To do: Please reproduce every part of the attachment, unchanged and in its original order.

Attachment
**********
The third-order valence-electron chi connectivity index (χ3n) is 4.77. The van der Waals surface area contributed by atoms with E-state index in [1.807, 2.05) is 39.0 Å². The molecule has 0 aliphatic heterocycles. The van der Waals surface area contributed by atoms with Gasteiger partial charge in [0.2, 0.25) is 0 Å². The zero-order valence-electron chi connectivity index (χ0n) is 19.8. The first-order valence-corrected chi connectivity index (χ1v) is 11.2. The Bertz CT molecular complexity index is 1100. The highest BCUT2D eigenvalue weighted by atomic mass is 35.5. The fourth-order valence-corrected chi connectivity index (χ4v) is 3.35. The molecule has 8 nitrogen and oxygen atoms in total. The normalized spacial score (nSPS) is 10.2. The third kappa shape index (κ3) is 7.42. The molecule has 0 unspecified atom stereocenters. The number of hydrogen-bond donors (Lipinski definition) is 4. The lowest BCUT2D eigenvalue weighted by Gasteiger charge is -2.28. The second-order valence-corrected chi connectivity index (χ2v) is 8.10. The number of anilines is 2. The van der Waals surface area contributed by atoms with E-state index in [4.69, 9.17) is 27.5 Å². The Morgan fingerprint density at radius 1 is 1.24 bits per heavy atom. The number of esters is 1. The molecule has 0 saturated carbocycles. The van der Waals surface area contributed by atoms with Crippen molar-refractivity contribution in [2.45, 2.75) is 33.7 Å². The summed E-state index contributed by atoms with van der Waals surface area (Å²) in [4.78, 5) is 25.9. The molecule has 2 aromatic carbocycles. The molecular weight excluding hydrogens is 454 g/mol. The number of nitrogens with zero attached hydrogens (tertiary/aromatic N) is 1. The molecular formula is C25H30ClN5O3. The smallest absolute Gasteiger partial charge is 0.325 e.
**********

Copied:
The third-order valence-electron chi connectivity index (χ3n) is 4.77. The van der Waals surface area contributed by atoms with E-state index in [1.807, 2.05) is 39.0 Å². The molecule has 0 aliphatic heterocycles. The van der Waals surface area contributed by atoms with Gasteiger partial charge in [0.2, 0.25) is 0 Å². The zero-order valence-electron chi connectivity index (χ0n) is 19.8. The first-order valence-corrected chi connectivity index (χ1v) is 11.2. The Bertz CT molecular complexity index is 1100. The highest BCUT2D eigenvalue weighted by atomic mass is 35.5. The fourth-order valence-corrected chi connectivity index (χ4v) is 3.35. The molecule has 8 nitrogen and oxygen atoms in total. The normalized spacial score (nSPS) is 10.2. The third kappa shape index (κ3) is 7.42. The molecule has 0 unspecified atom stereocenters. The number of hydrogen-bond donors (Lipinski definition) is 4. The lowest BCUT2D eigenvalue weighted by Gasteiger charge is -2.28. The second-order valence-corrected chi connectivity index (χ2v) is 8.10. The number of anilines is 2. The van der Waals surface area contributed by atoms with E-state index in [4.69, 9.17) is 27.5 Å². The Morgan fingerprint density at radius 1 is 1.24 bits per heavy atom. The number of esters is 1. The molecule has 0 saturated carbocycles. The van der Waals surface area contributed by atoms with Crippen molar-refractivity contribution in [2.45, 2.75) is 33.7 Å². The summed E-state index contributed by atoms with van der Waals surface area (Å²) in [4.78, 5) is 25.9. The molecule has 2 aromatic carbocycles. The molecular weight excluding hydrogens is 454 g/mol. The number of nitrogens with zero attached hydrogens (tertiary/aromatic N) is 1. The molecular formula is C25H30ClN5O3. The smallest absolute Gasteiger partial charge is 0.325 e.